Mountain time trial in handcycling: Exercise intensity and predictors of race time in people with spinal cord injury

S. De Groot*, K. Postma, L. Van Vliet, R. Timmermans, L. J.M. Valent

*Corresponding author for this work

Research output: Contribution to JournalArticleAcademicpeer-review


Study design:Cross-sectional analyses.Objectives:To analyze exercise intensity during a mountain time trial in handcycling and to determine predictors of race time.Setting:Eight Dutch rehabilitation centers and Austrian mountain.Methods:Forty participants with spinal cord injury ( SCI; high lesion level ( >T6): N=11; low lesion level ( ≤T6): N=29) handcycled a 20.2-km mountain time trial. Heart rate ( HR) was monitored in 17 ( high: N=5, low: N=12) participants during the race to determine exercise intensity, expressed relative to the heart rate reserve ( %HRR). Two weeks before the race all participants completed laboratory tests to measure anthropometrics and peak values for power output ( POpeak), oxygen uptake ( VO2peak) and HR.Results:Mean race time was 4 h and 1 min ( s.d.: 1 h and 24 min), with no difference in race time between lesion groups. Mean exercise intensity during the race was 70±7%HRR. Exercise was mainly ( 73% of the race time) at a vigorous intensity ( 60-89%HRR), with 29% of the total time in the 80-89%HRR zone. No clear differences were found in exercise intensities between lesion groups. The strongest predictors for better race times were higher mean %HRR during race ( R 2 =57%), lower waist circumference ( R 2 =39%), higher POpeak ( R 2 =39%) and VO2peak ( R 2 =32%).Conclusion:A 20-km mountain time trial in a handcycle is intensive. Faster race times were achieved by those with a lower waist circumference, greater fitness level and ability to perform at higher average exercise intensities during the race. Level of SCI was not significantly associated with race time.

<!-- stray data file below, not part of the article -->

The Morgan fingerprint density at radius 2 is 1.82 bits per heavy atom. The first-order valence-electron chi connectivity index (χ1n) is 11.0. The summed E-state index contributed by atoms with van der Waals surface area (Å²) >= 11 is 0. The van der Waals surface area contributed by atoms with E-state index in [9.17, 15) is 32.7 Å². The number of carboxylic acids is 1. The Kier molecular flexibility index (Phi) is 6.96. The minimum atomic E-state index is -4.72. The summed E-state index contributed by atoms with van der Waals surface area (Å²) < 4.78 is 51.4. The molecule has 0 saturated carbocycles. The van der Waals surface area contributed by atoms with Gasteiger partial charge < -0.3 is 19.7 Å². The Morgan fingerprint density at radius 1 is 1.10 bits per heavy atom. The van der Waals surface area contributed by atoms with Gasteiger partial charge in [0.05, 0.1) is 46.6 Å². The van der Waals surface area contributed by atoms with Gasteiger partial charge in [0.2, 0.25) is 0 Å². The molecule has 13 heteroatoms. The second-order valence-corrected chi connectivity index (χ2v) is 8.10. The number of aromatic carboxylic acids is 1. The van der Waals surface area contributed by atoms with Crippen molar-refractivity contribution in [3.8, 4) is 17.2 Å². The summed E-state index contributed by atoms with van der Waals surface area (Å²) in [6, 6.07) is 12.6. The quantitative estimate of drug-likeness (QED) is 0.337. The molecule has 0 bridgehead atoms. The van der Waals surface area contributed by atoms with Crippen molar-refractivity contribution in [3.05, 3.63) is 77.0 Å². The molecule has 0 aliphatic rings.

Original languageEnglish
Pages (from-to)455-461
Number of pages7
JournalSpinal cord
Issue number6
Publication statusPublished - Jun 2014
Externally publishedYes


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